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A third Log4J vulnerability, and usage in the wild

With the weekend came more Log4J news.

First, there is a new attack vector and a new patch.     Blumira’s security team said it discovered the potential for an alternative attack vector in the Log4j vulnerability.   The latest upgrade target is 2.17.0 to avoid the denial-of-service condition.     

On Friday, CISA issued an emergency directive ordering federal civilian entities to take immediate action on the issue.   The directive gives federal agencies until December 23 to detail all of the internet-facing installations of the software on their networks and turn the information over to CISA. Agencies must also check to see if their networks employ publicly-available software that utilizes Log4j.

The concern may lie in reports that the Conti gang is now the first professional ransomware operation that has pulled Log4Shell into their daily operations.    They are focused explicitly on VMWare vCenter servers, known to be vulnerable.   

Beyond that, the Dridex malware is a banking trojan – and is now being deployed via the Log4J vulnerability.    Verified by cybersecurity research group Cryptolaemus, this has been linked to the Evil Corp hacking group.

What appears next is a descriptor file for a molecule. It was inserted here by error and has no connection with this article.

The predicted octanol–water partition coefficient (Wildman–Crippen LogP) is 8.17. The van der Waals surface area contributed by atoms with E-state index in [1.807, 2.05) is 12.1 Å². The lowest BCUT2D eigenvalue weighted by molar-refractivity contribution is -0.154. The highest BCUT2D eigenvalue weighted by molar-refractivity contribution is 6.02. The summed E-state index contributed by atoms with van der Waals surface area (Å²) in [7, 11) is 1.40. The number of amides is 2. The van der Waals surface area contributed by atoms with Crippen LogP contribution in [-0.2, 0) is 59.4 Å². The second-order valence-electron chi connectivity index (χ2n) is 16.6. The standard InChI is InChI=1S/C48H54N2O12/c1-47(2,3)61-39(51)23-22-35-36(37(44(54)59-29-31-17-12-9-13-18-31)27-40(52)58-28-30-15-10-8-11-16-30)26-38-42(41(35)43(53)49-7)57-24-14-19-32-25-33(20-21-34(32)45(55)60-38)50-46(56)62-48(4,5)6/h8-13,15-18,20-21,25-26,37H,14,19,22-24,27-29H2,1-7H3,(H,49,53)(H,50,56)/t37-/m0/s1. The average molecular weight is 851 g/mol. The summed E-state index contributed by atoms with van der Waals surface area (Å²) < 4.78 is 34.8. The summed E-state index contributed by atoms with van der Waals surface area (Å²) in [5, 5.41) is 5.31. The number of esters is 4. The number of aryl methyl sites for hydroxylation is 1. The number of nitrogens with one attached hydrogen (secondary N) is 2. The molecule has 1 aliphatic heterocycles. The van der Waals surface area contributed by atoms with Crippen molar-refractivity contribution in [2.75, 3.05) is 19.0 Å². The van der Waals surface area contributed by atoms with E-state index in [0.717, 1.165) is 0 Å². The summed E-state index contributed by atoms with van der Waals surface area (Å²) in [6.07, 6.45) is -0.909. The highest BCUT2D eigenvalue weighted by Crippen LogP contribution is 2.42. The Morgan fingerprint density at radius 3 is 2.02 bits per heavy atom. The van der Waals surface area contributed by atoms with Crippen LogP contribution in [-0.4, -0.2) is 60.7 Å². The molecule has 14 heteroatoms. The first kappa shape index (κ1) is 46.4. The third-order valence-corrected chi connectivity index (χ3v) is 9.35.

Why do we care?

Tactically, Log4J is proving to be the gift that keeps on giving for the holidays.  Multiple patch iterations make resolving the issue highly problematic and make a difficult situation worse.     With the holidays coming, the work isn’t over.

Strategically, none of this should be a surprise.     If you’re interested in a long read, let me tease with this quote of an opinion piece by Matt Asay:

“Just don’t blare headlines like “Open source can be [an] open door for hackers,” as the Financial Times did. And don’t use the problem to start banging the drum of “open source sustainability” crises. Open source isn’t a security problem, and open source sustainability is a complicated issue. Instead, it’s time to recognize, as Matt Klein, founder and maintainer of the Envoy open source project, has done, that “All we can do is accept the reality of bugs/outages, do the best that we can to mitigate, learn, and improve, and wait for the next one.”

I’m watching my own hot-take-o-meter here too – although I do think there’s more to dig into with open source sustainability.    Just because it’s complicated doesn’t mean it’s a black box never to be touched.    I don’t want a hot take – but I do want the industry to have a conversation.